Catalogue of Sorts

What I wear, when I wear it, and how it works on my bike

Wednesday, Volunteering with PPILAct

Event Banner

Event Banner

I had some trouble choosing what to wear tonight to volunteer at PPILAct’s 40th Anniversary of Roe event. (Of course, as noted elsewhere on the internet, we don’t live in a Roe world, we live in a Casey world).

The instructions are “business or cocktail attire”. To my mind, these are not the same thing and certainly, what would be perfectly appropriate in the latter setting would not be in the former. Of course, as a volunteer, I should err on the conservative side, but I suspect that one of my cocktail suits would be every bit as over-the-top as something very slinky. Because my role is event support (and because the list of things a volunteer must not do at an event where there will be an organized protest), both the cocktail suit (with its connotations of either power or privilege) and the slinky cocktail dress (with its connotations of sex or frivolity) are the wrong image to project.

I’ve been pawing through my closet since Sunday, trying to decided what to wear and eventually decided on the basic Tika merino dress in red with some “statement jewelry”. It’s lowkey, but festive, and certainly comfortable and warm for 2 degree weather. I rejected a St John cocktail dress as too showy; an H&M metallic sweater dress as too casual; a black cocktail dress as too sexy; a leather accent cocktail dress as too unflattering; a fuchsia cocktail dress as out-of-season; a BCBG wrap dress as too business-y. I think my choice is completely comfort over impact, but I’m okay with that tonight.

Edited to add: I changed my mind. I pulled out a huge stack of clothes and tried on about five different outfits before choosing a black long sleeved bodysuit (from Calvin Klein in the 90’s), my mother’s glam sliver metallic cardigan (from a department store in London at the beginning of the 70’s) and a black wool skirt with pleating details. Some women arrived in very showy cocktail dresses and a few younger women arrived in party dresses, but most of us were in some measure of “I was at the office half-an-hour ago, but I changed my shoes/jacket/jewelry”. I think my outfit suited that vibe well.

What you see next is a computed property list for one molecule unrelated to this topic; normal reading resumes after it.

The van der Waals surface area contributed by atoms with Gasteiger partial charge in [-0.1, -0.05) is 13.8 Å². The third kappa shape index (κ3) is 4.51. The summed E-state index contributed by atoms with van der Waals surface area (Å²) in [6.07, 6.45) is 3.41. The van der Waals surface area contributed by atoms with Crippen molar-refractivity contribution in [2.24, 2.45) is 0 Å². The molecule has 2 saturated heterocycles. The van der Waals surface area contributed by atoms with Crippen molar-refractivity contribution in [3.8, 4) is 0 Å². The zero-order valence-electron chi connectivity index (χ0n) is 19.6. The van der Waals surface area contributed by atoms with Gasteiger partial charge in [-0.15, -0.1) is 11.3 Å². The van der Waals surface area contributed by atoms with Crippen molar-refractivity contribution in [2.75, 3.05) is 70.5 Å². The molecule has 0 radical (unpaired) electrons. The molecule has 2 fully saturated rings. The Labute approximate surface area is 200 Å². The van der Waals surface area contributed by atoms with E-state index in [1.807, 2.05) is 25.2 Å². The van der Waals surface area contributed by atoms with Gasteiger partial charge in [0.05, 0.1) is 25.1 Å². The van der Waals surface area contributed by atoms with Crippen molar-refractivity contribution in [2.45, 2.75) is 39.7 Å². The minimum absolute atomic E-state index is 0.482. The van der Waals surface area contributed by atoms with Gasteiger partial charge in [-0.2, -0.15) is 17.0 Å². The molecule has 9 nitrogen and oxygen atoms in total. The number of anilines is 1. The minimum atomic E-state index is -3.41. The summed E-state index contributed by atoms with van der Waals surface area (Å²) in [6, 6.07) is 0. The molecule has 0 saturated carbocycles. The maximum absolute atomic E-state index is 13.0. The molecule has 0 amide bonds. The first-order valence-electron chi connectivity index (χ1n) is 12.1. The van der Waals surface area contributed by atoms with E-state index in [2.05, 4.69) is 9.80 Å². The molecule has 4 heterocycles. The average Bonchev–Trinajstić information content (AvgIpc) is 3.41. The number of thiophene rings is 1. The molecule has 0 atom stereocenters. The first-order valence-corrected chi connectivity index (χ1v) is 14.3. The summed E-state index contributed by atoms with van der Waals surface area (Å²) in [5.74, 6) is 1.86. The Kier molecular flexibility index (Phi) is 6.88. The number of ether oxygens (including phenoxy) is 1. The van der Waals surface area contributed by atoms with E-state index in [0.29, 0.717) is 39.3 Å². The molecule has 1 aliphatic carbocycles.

Clothes have physical function (warmth, protection from rough surfaces, protection for delicate body parts) and social function. The overlap, honestly, is minimal, despite arguments that a topless woman at the beach is somehow wearing clothes less physically appropriate to the occasion than a topless man at the beach.  So one has to look upon clothing first as physically appropriate to the circumstance (i.e., no sandals in the snow; no turtlenecks at the 4th of July Barbecue) and then socially appropriate to the occasion (no dress that upstages the bride at a wedding, no holey jeans in court).

But the social rules get terribly subtle. When I’m at a fundraising cocktail reception at a multi-millionaire’s home, do I dress in a way that acknowledges how low my nonprofit salary is, which carries the risk of conveying that I don’t belong in the surroundings and carries the risk of failing to make a connection with the people I’m appealing to or do I try to signal that I’m one of “you”, despite the economic disparity between donor and donation-recipient?

When I’m at a fundraising event as a volunteer, in a party room at a bar, how do my clothes impact the guests’ impression of the event? Of the organization? Of me, if I attempt to make either a personal or professional connection with someone I meet there?

It’s bound up not only in how I actually look in terms of fit and flatter, not only in where my clothes fall on the continuum of sexiness or the continuum of formality, but also in the conclusions people draw about my decision-making capabilities in choosing these clothes, the assumptions people make about my personality in choosing these clothes, and the inferences my clothes project about my income, my priorities, and the effort I put into being here tonight.

It’s enough to make you want to stay home.



This entry was posted on January 23, 2013 by in Volunteering and tagged .




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